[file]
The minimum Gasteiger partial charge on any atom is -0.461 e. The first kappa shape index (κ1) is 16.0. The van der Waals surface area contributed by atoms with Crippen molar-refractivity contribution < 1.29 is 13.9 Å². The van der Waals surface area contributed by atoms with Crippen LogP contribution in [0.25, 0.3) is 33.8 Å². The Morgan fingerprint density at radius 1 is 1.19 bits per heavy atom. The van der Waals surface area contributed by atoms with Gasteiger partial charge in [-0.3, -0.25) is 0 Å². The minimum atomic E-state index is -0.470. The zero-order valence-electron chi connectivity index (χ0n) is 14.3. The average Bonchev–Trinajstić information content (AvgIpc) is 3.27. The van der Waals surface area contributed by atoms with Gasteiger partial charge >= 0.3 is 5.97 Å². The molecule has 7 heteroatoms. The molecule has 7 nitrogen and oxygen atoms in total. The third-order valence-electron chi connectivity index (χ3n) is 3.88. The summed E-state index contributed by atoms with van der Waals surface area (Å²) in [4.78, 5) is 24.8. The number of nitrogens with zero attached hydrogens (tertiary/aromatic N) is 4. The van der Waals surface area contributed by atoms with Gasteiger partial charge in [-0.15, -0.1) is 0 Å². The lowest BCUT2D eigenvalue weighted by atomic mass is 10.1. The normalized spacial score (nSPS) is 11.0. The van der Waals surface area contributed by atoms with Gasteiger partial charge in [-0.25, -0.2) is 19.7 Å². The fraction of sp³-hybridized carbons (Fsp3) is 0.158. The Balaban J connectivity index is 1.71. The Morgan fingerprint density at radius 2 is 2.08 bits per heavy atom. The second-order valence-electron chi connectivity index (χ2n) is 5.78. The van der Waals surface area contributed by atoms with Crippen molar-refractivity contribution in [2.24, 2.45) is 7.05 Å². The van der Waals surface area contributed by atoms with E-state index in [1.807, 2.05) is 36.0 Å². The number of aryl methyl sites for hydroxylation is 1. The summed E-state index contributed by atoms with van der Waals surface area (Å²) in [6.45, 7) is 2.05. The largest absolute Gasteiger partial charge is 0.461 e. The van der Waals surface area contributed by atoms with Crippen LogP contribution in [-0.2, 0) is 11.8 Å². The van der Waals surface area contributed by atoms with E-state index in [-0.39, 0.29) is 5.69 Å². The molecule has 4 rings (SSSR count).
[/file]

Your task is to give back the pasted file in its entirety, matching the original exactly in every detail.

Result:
The minimum Gasteiger partial charge on any atom is -0.461 e. The first kappa shape index (κ1) is 16.0. The van der Waals surface area contributed by atoms with Crippen molar-refractivity contribution < 1.29 is 13.9 Å². The van der Waals surface area contributed by atoms with Crippen LogP contribution in [0.25, 0.3) is 33.8 Å². The Morgan fingerprint density at radius 1 is 1.19 bits per heavy atom. The van der Waals surface area contributed by atoms with Gasteiger partial charge in [-0.3, -0.25) is 0 Å². The minimum atomic E-state index is -0.470. The zero-order valence-electron chi connectivity index (χ0n) is 14.3. The average Bonchev–Trinajstić information content (AvgIpc) is 3.27. The van der Waals surface area contributed by atoms with Gasteiger partial charge >= 0.3 is 5.97 Å². The molecule has 7 heteroatoms. The molecule has 7 nitrogen and oxygen atoms in total. The third-order valence-electron chi connectivity index (χ3n) is 3.88. The summed E-state index contributed by atoms with van der Waals surface area (Å²) in [4.78, 5) is 24.8. The number of nitrogens with zero attached hydrogens (tertiary/aromatic N) is 4. The van der Waals surface area contributed by atoms with Gasteiger partial charge in [-0.15, -0.1) is 0 Å². The lowest BCUT2D eigenvalue weighted by atomic mass is 10.1. The normalized spacial score (nSPS) is 11.0. The van der Waals surface area contributed by atoms with Gasteiger partial charge in [-0.25, -0.2) is 19.7 Å². The fraction of sp³-hybridized carbons (Fsp3) is 0.158. The Balaban J connectivity index is 1.71. The Morgan fingerprint density at radius 2 is 2.08 bits per heavy atom. The second-order valence-electron chi connectivity index (χ2n) is 5.78. The van der Waals surface area contributed by atoms with Crippen molar-refractivity contribution in [2.24, 2.45) is 7.05 Å². The van der Waals surface area contributed by atoms with E-state index in [1.807, 2.05) is 36.0 Å². The number of aryl methyl sites for hydroxylation is 1. The summed E-state index contributed by atoms with van der Waals surface area (Å²) in [6.45, 7) is 2.05. The largest absolute Gasteiger partial charge is 0.461 e. The van der Waals surface area contributed by atoms with Crippen LogP contribution in [-0.2, 0) is 11.8 Å². The van der Waals surface area contributed by atoms with E-state index in [-0.39, 0.29) is 5.69 Å². The molecule has 4 rings (SSSR count).